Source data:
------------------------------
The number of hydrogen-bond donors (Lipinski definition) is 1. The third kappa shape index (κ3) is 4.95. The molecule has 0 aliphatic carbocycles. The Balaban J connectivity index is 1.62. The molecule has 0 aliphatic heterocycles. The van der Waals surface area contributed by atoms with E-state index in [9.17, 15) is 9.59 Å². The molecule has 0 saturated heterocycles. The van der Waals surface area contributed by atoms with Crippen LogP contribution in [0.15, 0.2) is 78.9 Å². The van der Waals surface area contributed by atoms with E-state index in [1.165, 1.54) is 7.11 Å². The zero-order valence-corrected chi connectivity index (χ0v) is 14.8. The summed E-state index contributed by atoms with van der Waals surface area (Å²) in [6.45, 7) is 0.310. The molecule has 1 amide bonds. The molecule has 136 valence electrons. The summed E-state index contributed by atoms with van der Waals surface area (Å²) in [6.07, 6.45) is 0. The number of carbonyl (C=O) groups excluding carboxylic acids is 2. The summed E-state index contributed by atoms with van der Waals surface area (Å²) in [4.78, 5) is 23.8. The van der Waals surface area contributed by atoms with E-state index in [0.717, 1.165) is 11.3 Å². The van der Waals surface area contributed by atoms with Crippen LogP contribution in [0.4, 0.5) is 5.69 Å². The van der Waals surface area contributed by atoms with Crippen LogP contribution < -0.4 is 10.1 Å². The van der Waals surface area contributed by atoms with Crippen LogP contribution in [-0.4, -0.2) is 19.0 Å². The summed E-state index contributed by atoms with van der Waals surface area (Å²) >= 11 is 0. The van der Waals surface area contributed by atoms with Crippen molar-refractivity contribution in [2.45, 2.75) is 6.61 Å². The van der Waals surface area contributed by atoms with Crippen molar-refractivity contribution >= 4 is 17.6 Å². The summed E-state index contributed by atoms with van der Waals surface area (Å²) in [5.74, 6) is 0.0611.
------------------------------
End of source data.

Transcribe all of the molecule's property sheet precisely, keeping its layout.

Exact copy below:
The number of hydrogen-bond donors (Lipinski definition) is 1. The third kappa shape index (κ3) is 4.95. The molecule has 0 aliphatic carbocycles. The Balaban J connectivity index is 1.62. The molecule has 0 aliphatic heterocycles. The van der Waals surface area contributed by atoms with E-state index in [9.17, 15) is 9.59 Å². The molecule has 0 saturated heterocycles. The van der Waals surface area contributed by atoms with Crippen LogP contribution in [0.15, 0.2) is 78.9 Å². The van der Waals surface area contributed by atoms with E-state index in [1.165, 1.54) is 7.11 Å². The zero-order valence-corrected chi connectivity index (χ0v) is 14.8. The summed E-state index contributed by atoms with van der Waals surface area (Å²) in [6.45, 7) is 0.310. The molecule has 1 amide bonds. The molecule has 136 valence electrons. The summed E-state index contributed by atoms with van der Waals surface area (Å²) in [6.07, 6.45) is 0. The number of carbonyl (C=O) groups excluding carboxylic acids is 2. The summed E-state index contributed by atoms with van der Waals surface area (Å²) in [4.78, 5) is 23.8. The van der Waals surface area contributed by atoms with E-state index in [0.717, 1.165) is 11.3 Å². The van der Waals surface area contributed by atoms with Crippen LogP contribution in [0.4, 0.5) is 5.69 Å². The van der Waals surface area contributed by atoms with Crippen LogP contribution < -0.4 is 10.1 Å². The van der Waals surface area contributed by atoms with Crippen LogP contribution in [-0.4, -0.2) is 19.0 Å². The summed E-state index contributed by atoms with van der Waals surface area (Å²) >= 11 is 0. The van der Waals surface area contributed by atoms with Crippen molar-refractivity contribution in [2.45, 2.75) is 6.61 Å². The van der Waals surface area contributed by atoms with Crippen molar-refractivity contribution >= 4 is 17.6 Å². The summed E-state index contributed by atoms with van der Waals surface area (Å²) in [5.74, 6) is 0.0611.